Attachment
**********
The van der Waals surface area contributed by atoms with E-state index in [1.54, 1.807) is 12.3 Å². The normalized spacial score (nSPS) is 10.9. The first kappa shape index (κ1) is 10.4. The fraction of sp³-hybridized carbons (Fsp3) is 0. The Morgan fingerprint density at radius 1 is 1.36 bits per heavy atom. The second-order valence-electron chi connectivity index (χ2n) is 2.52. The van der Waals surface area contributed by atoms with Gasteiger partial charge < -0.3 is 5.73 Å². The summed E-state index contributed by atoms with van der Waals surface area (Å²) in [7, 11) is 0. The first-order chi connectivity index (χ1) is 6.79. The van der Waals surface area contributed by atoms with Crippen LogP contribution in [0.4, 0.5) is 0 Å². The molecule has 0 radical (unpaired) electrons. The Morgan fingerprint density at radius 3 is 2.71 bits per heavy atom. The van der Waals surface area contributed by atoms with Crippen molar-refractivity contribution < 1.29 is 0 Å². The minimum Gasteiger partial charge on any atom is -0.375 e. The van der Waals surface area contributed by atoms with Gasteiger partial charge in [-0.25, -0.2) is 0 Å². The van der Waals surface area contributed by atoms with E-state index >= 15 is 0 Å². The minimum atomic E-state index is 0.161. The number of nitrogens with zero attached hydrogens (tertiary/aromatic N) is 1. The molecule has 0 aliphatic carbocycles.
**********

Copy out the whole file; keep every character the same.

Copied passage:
The van der Waals surface area contributed by atoms with E-state index in [1.54, 1.807) is 12.3 Å². The normalized spacial score (nSPS) is 10.9. The first kappa shape index (κ1) is 10.4. The fraction of sp³-hybridized carbons (Fsp3) is 0. The Morgan fingerprint density at radius 1 is 1.36 bits per heavy atom. The second-order valence-electron chi connectivity index (χ2n) is 2.52. The van der Waals surface area contributed by atoms with Gasteiger partial charge < -0.3 is 5.73 Å². The summed E-state index contributed by atoms with van der Waals surface area (Å²) in [7, 11) is 0. The first-order chi connectivity index (χ1) is 6.79. The van der Waals surface area contributed by atoms with Crippen LogP contribution in [0.4, 0.5) is 0 Å². The molecule has 0 radical (unpaired) electrons. The Morgan fingerprint density at radius 3 is 2.71 bits per heavy atom. The van der Waals surface area contributed by atoms with Crippen molar-refractivity contribution < 1.29 is 0 Å². The minimum Gasteiger partial charge on any atom is -0.375 e. The van der Waals surface area contributed by atoms with Gasteiger partial charge in [-0.25, -0.2) is 0 Å². The van der Waals surface area contributed by atoms with E-state index >= 15 is 0 Å². The minimum atomic E-state index is 0.161. The number of nitrogens with zero attached hydrogens (tertiary/aromatic N) is 1. The molecule has 0 aliphatic carbocycles.